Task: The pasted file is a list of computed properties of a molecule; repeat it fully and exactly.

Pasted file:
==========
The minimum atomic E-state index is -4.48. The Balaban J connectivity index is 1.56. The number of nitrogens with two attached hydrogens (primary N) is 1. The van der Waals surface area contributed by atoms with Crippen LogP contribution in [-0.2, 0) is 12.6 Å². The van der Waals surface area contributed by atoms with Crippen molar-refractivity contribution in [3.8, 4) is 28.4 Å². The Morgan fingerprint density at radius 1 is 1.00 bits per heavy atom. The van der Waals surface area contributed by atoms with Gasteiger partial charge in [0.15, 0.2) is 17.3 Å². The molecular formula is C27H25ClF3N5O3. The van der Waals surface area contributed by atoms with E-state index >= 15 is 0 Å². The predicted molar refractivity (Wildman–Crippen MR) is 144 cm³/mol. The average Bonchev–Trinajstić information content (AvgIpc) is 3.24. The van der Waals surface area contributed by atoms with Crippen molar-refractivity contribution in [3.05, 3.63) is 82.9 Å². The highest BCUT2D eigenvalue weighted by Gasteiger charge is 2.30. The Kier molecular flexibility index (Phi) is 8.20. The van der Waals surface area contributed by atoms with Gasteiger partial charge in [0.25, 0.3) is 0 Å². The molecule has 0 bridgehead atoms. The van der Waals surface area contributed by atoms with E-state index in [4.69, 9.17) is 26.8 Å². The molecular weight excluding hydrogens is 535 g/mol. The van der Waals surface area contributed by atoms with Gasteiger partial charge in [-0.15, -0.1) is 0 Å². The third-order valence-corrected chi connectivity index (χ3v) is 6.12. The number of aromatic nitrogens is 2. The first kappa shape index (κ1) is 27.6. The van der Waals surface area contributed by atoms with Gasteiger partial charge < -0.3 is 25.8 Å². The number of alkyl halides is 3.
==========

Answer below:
The minimum atomic E-state index is -4.48. The Balaban J connectivity index is 1.56. The number of nitrogens with two attached hydrogens (primary N) is 1. The van der Waals surface area contributed by atoms with Crippen LogP contribution in [-0.2, 0) is 12.6 Å². The van der Waals surface area contributed by atoms with Crippen molar-refractivity contribution in [3.8, 4) is 28.4 Å². The Morgan fingerprint density at radius 1 is 1.00 bits per heavy atom. The van der Waals surface area contributed by atoms with Gasteiger partial charge in [0.15, 0.2) is 17.3 Å². The molecular formula is C27H25ClF3N5O3. The van der Waals surface area contributed by atoms with E-state index >= 15 is 0 Å². The predicted molar refractivity (Wildman–Crippen MR) is 144 cm³/mol. The average Bonchev–Trinajstić information content (AvgIpc) is 3.24. The van der Waals surface area contributed by atoms with Crippen molar-refractivity contribution in [3.05, 3.63) is 82.9 Å². The highest BCUT2D eigenvalue weighted by Gasteiger charge is 2.30. The Kier molecular flexibility index (Phi) is 8.20. The van der Waals surface area contributed by atoms with Gasteiger partial charge in [0.25, 0.3) is 0 Å². The molecule has 0 bridgehead atoms. The van der Waals surface area contributed by atoms with E-state index in [4.69, 9.17) is 26.8 Å². The molecular weight excluding hydrogens is 535 g/mol. The van der Waals surface area contributed by atoms with Gasteiger partial charge in [-0.15, -0.1) is 0 Å². The third-order valence-corrected chi connectivity index (χ3v) is 6.12. The number of aromatic nitrogens is 2. The first kappa shape index (κ1) is 27.6. The van der Waals surface area contributed by atoms with Gasteiger partial charge < -0.3 is 25.8 Å². The number of alkyl halides is 3.